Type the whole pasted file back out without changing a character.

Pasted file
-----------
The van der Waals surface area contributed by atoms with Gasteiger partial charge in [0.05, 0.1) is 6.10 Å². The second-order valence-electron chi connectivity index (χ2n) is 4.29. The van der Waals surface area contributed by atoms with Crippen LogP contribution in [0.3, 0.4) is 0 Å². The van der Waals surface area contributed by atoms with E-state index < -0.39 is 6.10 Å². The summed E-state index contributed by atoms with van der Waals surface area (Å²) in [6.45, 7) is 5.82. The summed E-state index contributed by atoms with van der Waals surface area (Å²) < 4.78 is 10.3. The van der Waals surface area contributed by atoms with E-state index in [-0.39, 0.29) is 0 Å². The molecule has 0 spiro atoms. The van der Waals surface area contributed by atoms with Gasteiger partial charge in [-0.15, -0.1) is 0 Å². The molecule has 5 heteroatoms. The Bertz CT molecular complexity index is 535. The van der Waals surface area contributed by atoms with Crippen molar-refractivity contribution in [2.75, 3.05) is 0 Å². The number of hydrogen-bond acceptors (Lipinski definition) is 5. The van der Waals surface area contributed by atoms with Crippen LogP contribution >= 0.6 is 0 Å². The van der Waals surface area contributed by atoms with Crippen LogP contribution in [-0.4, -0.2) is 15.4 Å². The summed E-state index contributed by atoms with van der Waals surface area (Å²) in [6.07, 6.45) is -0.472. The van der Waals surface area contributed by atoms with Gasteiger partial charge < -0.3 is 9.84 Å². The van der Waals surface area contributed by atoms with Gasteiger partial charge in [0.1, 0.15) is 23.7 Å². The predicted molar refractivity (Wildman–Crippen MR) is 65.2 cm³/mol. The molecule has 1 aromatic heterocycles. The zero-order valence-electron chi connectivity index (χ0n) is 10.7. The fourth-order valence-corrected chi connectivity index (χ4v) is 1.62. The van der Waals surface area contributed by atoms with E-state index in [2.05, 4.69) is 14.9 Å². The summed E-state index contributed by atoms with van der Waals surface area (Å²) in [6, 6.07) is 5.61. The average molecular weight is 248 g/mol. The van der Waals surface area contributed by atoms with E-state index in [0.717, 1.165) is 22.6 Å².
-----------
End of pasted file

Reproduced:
The van der Waals surface area contributed by atoms with Gasteiger partial charge in [0.05, 0.1) is 6.10 Å². The second-order valence-electron chi connectivity index (χ2n) is 4.29. The van der Waals surface area contributed by atoms with Crippen LogP contribution in [0.3, 0.4) is 0 Å². The van der Waals surface area contributed by atoms with E-state index < -0.39 is 6.10 Å². The summed E-state index contributed by atoms with van der Waals surface area (Å²) in [6.45, 7) is 5.82. The summed E-state index contributed by atoms with van der Waals surface area (Å²) < 4.78 is 10.3. The van der Waals surface area contributed by atoms with E-state index in [-0.39, 0.29) is 0 Å². The molecule has 0 spiro atoms. The van der Waals surface area contributed by atoms with Gasteiger partial charge in [-0.15, -0.1) is 0 Å². The molecule has 5 heteroatoms. The Bertz CT molecular complexity index is 535. The van der Waals surface area contributed by atoms with Crippen molar-refractivity contribution in [2.75, 3.05) is 0 Å². The number of hydrogen-bond acceptors (Lipinski definition) is 5. The van der Waals surface area contributed by atoms with Crippen LogP contribution >= 0.6 is 0 Å². The van der Waals surface area contributed by atoms with Crippen LogP contribution in [-0.4, -0.2) is 15.4 Å². The summed E-state index contributed by atoms with van der Waals surface area (Å²) in [6.07, 6.45) is -0.472. The van der Waals surface area contributed by atoms with Gasteiger partial charge < -0.3 is 9.84 Å². The van der Waals surface area contributed by atoms with Gasteiger partial charge in [0.1, 0.15) is 23.7 Å². The predicted molar refractivity (Wildman–Crippen MR) is 65.2 cm³/mol. The molecule has 1 aromatic heterocycles. The zero-order valence-electron chi connectivity index (χ0n) is 10.7. The fourth-order valence-corrected chi connectivity index (χ4v) is 1.62. The van der Waals surface area contributed by atoms with E-state index in [2.05, 4.69) is 14.9 Å². The summed E-state index contributed by atoms with van der Waals surface area (Å²) in [6, 6.07) is 5.61. The average molecular weight is 248 g/mol. The van der Waals surface area contributed by atoms with E-state index in [0.717, 1.165) is 22.6 Å².